"Ps...don't be so melodramatic. When you upset someone they generally become upset. You two take the cake." (Now my husband had been added to the mix.)
"Are you annoyed by my emails? Does it bother you, like you bothered me with your constant questions, repeated ad nauseam? Over, and over, and over, and over....and over?"
(Yes, I was bothered but never gave him that satisfaction. I did not respond to any of them.)
Then he really went off the deep end:
"I'm sorry, I should have been your good little slave.
Speaking of "slave", where you upset that I brought a black man into your house today?
(I could add all the sics for this guy's pathetic prose, but I'll save you the interruption.)
I mean, you were very willing to bring me back despite my attempts to end things. However, once a black man was inside your home, you jumped at the opportunity to end things.
I hope you and your husband aren't racists who put on a good show, but don't trust them in their home?"
He fired the "black man" the following day.
So, back to the corned beef sandwich. I had a hankering for one, one with sauerkraut, melted cheese, and, yes, Russian dressing. (Apologies to my observant Jewish friends!) You might say I was a bit stressed and, like many, felt I deserved a treat. I knew the best place to get myself that sandwich and got in my car and headed for Kauffman's Bakery. But I couldn't remember if it was west on Touhy or Devon. I reached into my purse for my iPhone. It wasn't there. Damn! I'd just have to wing it. I drove a couple of miles up and down both streets. No luck. So, I pulled into a gas station and begged the attendant to use his cell phone. He fiddled with his phone and then admitted that the reception was really bad and that he'd thought of getting a new phone but couldn't afford one.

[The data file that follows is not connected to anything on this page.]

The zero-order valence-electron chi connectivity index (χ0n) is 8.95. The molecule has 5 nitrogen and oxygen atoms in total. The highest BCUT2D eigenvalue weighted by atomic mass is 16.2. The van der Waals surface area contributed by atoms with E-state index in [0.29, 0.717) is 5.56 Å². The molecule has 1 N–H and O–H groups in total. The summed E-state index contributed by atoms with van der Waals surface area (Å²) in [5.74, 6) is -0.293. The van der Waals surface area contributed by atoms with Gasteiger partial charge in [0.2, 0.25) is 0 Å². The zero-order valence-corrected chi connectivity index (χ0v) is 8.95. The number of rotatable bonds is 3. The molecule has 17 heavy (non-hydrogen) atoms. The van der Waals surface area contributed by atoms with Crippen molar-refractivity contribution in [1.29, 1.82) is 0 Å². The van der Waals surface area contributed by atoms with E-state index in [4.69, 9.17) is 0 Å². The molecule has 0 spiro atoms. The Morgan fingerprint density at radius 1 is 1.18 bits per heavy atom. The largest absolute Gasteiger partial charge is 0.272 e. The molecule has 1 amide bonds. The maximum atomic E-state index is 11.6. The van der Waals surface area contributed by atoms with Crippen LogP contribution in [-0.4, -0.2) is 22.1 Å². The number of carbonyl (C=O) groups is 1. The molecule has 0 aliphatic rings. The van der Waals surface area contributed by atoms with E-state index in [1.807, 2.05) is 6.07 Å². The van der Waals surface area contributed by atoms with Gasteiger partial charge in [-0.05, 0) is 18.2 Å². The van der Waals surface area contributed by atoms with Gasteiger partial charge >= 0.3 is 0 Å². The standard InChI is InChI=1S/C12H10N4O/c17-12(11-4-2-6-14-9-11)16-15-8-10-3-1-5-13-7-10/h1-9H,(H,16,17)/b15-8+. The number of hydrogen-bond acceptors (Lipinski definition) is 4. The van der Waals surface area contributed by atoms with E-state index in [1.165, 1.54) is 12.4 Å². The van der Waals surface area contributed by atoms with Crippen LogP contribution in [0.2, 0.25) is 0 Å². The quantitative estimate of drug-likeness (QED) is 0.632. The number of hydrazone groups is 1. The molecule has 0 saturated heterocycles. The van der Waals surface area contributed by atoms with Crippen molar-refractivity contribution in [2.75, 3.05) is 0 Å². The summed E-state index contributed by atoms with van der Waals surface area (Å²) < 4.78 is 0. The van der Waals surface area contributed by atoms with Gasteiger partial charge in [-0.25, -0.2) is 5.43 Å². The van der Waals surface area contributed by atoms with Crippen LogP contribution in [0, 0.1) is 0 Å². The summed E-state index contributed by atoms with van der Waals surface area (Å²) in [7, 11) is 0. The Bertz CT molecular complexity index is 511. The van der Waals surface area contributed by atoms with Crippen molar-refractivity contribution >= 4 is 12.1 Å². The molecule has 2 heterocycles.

Then I spotted it: the familiar yellow of the phone book sitting on a shelf behind the counter. I mean, without a cell phone and with no public phones left on the planet, what's a gal to do? No wonder I hadn't found the store. It was on a street two miles north of where I'd started my journey.
Hungry but relieved, I approached the store from the wrong side of the street and made a quick U-turn into the parking lot. I ordered my corned beef sandwich, grabbed a few bagels, even added a few pieces of apple strudel for all my effort. Hell, I deserved it. The cashier totaled my purchases. I reached into my purse for my wallet. It was gone. I had no money and no credit cards. I did have my checkbook, but the store did not accept checks.
The possibility of having spent almost an hour in search of a corned beef sandwich only to leave empty handed felt like the betrayal of the crazy contractor. What had I done to deserve such disrespect and disappointment? I rummaged through my purse again. Where the hell was my wallet? Then it dawned on me: I'd changed purses the night before and forgot to put it and my phone back into the purse I was now carrying.
I did have my library card, my insurance information, a Petsmart credit card, an expired AAA card, a few useless business cards. And then I found it: A MC card I'd never used but, unfortunately, had never activated. So close. Already embarrassed by the long line of customers waiting behind me, I sheepishly moved to the side of the counter and spied a phone, a real phone. Might I please use it to activate my credit card? I stood there like an addict with one last shot at a fix while a second cashier went to ask her manager. "Yes."
I activated the card on the spot, paid with my credit card, and, got the hell out of the store.
Funny thing, the corned beef sandwich was dry, the bagels didn't taste as I'd remembered them, and the piece of apple strudel I picked at on the way home didn't begin to ease my stress or feed my hunger.